Minnesota ranks 11th nationally for increases in occupational licensing requirements
It is pretty odd that in “the land of the free” 25% of people must be licensed by a state to do his or her job. When federal regulations are added, this rises to 30%. In 1950, the number was just 5%.
New research from the Mercatus Center at George Mason University shows how these burdens have changed more recently at the state level. Using reports from the Institute for Justice (IJ) which measured each state’s licensing requirements for 102 low-income occupations in 2012 and 2017, allows us to see recent changes in occupational licensure burden across all 50 states and the District of Columbia. As the Mercatus authors write,
This breadth and burden measure accounts for both the stringency of occupational licensing requirements in each state (the burden), as well as the number of occupations that the state licenses (the breadth). The burden, in turn, encompasses five factors: (1) the minimum required grade level, (2) the minimum required age, (3) the required number of exams, (4) the required fees, and (5) the required number of days in training and experience. The figure indicates each state’s percentage change in breadth and burden of licensure across the IJ dataset’s 46 occupations over the 2012–2017 time period. Among the 50 states and the District of Columbia, 41 saw an increase in the breadth and burden of licensure over this time period, though for many of these, the change was negligible. Only 10 states decreased the breadth and burden of licensure among these occupations over this time period, and among only 4 of these states was the change significant. The average state increased the breadth and burden of licensure of these occupations by 4 percent over this time period.
Source: Mercatus Center at George Mason University
What should concern Minnesotans is that our state ranked 11th overall for the increase in the breadth and burden of its occupational licensing requirements between 2012 and 2017. The breadth and burden of Minnesota’s occupational licensing requirements has grown at nearly double the national rate of 4% in the five years covered. This is a worry because Minnesota has had one of the better environments in terms of occupational licensing. The Institute for Justice ranks us the 46th most broadly and onerously licensed state. Recent trends put this environment at risk.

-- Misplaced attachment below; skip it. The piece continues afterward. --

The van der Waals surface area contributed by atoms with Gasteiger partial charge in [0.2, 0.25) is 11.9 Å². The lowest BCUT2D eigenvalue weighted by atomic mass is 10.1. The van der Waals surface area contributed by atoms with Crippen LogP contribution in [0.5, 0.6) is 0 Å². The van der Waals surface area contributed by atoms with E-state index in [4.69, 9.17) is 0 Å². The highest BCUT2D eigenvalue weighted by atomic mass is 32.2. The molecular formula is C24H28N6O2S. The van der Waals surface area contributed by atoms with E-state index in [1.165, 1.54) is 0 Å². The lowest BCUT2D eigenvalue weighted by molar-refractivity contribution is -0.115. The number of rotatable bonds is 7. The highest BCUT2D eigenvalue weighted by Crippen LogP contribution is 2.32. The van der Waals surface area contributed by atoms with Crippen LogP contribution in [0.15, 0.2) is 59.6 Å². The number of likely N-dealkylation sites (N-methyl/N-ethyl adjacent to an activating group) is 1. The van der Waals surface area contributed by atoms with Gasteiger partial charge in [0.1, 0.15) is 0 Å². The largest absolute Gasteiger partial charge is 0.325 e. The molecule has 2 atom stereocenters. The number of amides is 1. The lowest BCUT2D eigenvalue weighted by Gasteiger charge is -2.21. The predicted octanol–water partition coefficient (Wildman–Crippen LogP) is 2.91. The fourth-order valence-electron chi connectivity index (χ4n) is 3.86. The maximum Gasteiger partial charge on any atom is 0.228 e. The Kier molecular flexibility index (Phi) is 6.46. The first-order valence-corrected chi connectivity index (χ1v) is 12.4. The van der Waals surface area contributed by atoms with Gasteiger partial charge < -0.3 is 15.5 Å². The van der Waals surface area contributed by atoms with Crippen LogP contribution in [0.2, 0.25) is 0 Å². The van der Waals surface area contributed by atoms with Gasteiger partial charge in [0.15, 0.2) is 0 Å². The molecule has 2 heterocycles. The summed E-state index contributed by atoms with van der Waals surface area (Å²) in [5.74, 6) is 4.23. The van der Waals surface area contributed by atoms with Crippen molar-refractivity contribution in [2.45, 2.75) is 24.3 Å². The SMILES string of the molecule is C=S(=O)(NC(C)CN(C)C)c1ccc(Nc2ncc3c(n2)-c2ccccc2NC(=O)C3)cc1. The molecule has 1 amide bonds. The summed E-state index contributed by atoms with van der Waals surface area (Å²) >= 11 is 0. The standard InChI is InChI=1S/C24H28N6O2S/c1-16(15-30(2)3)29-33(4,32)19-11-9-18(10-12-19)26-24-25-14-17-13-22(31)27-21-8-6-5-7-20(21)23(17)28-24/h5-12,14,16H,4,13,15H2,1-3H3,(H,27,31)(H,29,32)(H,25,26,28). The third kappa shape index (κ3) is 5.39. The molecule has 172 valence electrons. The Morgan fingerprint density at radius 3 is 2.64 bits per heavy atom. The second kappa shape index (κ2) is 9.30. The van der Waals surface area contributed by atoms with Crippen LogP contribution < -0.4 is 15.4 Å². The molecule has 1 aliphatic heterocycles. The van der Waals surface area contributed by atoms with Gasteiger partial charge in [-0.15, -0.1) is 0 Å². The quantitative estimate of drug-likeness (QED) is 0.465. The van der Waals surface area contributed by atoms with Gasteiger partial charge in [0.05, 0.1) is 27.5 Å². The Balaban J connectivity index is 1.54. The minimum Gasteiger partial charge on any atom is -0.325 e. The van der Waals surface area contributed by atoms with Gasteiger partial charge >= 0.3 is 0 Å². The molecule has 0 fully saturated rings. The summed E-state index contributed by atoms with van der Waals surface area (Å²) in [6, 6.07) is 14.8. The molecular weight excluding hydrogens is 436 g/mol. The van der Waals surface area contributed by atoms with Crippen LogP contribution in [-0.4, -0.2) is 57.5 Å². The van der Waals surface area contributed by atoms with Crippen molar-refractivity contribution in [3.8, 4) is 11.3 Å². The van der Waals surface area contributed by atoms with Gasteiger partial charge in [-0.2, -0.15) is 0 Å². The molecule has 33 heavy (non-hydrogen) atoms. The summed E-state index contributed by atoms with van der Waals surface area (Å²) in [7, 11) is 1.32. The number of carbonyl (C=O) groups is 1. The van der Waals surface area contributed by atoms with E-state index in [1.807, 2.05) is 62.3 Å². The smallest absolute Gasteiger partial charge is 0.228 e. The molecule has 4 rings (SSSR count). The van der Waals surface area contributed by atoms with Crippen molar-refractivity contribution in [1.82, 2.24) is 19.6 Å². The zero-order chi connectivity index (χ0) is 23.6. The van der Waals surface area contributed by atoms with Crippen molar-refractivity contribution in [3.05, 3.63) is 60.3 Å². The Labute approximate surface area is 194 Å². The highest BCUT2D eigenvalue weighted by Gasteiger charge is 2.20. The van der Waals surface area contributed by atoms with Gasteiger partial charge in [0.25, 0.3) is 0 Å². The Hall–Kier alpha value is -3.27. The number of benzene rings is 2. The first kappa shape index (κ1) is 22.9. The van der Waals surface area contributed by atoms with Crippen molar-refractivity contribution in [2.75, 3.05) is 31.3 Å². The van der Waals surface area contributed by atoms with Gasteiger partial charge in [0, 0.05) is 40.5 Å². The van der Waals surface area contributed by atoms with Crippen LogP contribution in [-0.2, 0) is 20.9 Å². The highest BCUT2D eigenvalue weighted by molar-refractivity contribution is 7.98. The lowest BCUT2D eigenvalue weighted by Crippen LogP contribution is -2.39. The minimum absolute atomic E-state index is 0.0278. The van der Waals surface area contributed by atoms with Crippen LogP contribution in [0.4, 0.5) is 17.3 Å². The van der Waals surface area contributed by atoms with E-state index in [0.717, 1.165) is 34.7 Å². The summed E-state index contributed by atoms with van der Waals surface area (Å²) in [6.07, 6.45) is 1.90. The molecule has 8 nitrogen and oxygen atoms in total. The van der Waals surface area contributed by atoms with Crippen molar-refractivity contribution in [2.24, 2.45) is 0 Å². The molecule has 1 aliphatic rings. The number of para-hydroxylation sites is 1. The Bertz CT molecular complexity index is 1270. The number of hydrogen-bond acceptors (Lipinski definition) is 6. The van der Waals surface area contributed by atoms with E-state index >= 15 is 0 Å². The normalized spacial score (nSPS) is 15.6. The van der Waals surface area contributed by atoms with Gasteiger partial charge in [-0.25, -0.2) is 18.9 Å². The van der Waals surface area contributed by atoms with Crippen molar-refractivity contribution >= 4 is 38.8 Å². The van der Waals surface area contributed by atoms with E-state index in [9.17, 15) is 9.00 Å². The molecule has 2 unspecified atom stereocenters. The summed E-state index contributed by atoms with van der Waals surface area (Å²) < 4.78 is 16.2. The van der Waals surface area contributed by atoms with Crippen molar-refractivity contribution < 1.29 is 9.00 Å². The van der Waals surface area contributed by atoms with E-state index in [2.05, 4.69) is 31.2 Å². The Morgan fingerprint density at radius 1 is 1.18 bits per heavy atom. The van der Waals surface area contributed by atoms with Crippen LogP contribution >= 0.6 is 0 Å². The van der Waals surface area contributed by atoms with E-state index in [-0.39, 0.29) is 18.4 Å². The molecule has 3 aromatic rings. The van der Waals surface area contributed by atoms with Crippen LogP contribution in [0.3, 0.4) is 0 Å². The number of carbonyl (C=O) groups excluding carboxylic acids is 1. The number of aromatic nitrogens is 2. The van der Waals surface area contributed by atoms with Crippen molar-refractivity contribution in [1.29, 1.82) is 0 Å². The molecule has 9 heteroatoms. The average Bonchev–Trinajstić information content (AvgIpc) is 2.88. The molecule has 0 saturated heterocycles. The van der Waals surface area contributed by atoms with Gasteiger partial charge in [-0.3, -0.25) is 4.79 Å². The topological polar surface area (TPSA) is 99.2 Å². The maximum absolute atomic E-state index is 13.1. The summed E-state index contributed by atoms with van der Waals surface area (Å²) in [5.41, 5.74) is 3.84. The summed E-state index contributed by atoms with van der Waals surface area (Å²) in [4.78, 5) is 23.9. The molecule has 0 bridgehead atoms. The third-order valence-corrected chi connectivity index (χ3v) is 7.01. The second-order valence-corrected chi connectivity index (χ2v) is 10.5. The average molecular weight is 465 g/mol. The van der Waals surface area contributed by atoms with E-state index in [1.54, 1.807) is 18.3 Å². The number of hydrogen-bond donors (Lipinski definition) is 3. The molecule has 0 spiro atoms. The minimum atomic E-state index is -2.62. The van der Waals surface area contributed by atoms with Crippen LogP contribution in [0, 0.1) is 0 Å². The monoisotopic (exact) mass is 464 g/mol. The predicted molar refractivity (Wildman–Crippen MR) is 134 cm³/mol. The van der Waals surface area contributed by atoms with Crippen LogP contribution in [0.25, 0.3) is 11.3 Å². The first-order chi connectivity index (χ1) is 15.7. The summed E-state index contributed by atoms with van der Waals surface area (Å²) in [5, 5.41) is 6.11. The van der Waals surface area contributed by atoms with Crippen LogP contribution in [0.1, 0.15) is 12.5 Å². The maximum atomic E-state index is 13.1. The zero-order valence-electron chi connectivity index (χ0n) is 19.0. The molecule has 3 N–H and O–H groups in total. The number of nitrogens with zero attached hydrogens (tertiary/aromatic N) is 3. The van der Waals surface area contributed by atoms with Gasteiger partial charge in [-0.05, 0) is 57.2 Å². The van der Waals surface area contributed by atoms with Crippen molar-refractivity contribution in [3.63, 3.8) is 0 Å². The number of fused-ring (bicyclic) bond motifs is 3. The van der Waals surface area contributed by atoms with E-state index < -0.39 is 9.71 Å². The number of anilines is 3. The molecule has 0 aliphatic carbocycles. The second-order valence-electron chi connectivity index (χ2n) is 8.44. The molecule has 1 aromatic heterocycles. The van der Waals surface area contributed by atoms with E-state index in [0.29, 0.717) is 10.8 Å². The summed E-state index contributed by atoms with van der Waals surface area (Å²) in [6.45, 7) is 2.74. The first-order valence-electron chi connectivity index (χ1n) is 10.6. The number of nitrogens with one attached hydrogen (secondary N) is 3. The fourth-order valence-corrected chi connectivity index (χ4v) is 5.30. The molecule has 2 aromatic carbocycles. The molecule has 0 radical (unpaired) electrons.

Consensus among economists is rare. So, it is notable that a consensus of economists believes that licensure in the United States is excessive, limits competition, raises consumer prices, has a disparate impact on certain communities, and has little or no effect on either quality or public safety. As Reason reports,
“Licensing may limit entry into a profession and reduce the potential earnings of those attempting to enter that profession,” say researchers from St. Francis University in Pennsylvania, Campbell School of Business in Georgia, and Central Michigan University. Their findings are contained in a study released Tuesday by the Archbridge Institute, a nonprofit that works to promote economic mobility for workers. “In addition to raising prices for consumers, occupational licensing may be creating barriers to opportunity that prevent the least fortunate Americans from achieving the American dream of prosperity.”
Economic mobility is closely tied to physical mobility. But licensed workers often end up locked into place by licensing laws that create not only a barrier to entry, but a barrier to exiting certain states in favor of looking for work somewhere else. A 2017 study by researchers at the University of Minnesota found that workers whose jobs require a state-issued license lose out on between $178 million and $711 million they could have earned by moving to a different state. The new report from the Archbridge Institute is an attempt to go a step beyond that calculation and determine how that lost income affects economic inequality.
Workers in low- and moderate-income professions in states with high levels of licensure—like Louisiana, where Gov. John Bel Edwards, a Democrat, has called for a reduction in licensing requirements—demonstrate less upward mobility than workers in states that have lower licensing burdens, like Oklahoma. Louisiana licenses 59 out of 120 low-income professions included in the study, while Oklahoma licenses only 15 of those same professions. The growth of licensing corresponds with an increase in economic inequality by between 4 percent and 15 percent depending on the state, the study suggests.
Under the guise of ‘consumer protection’ occupational licensing actually only protects producers. This leaves us all worse off. Minnesotans must hope that the state’s recent push for increased occupational licensing is quickly reversed.
John Phelan is an economist at Center of the American Experiment.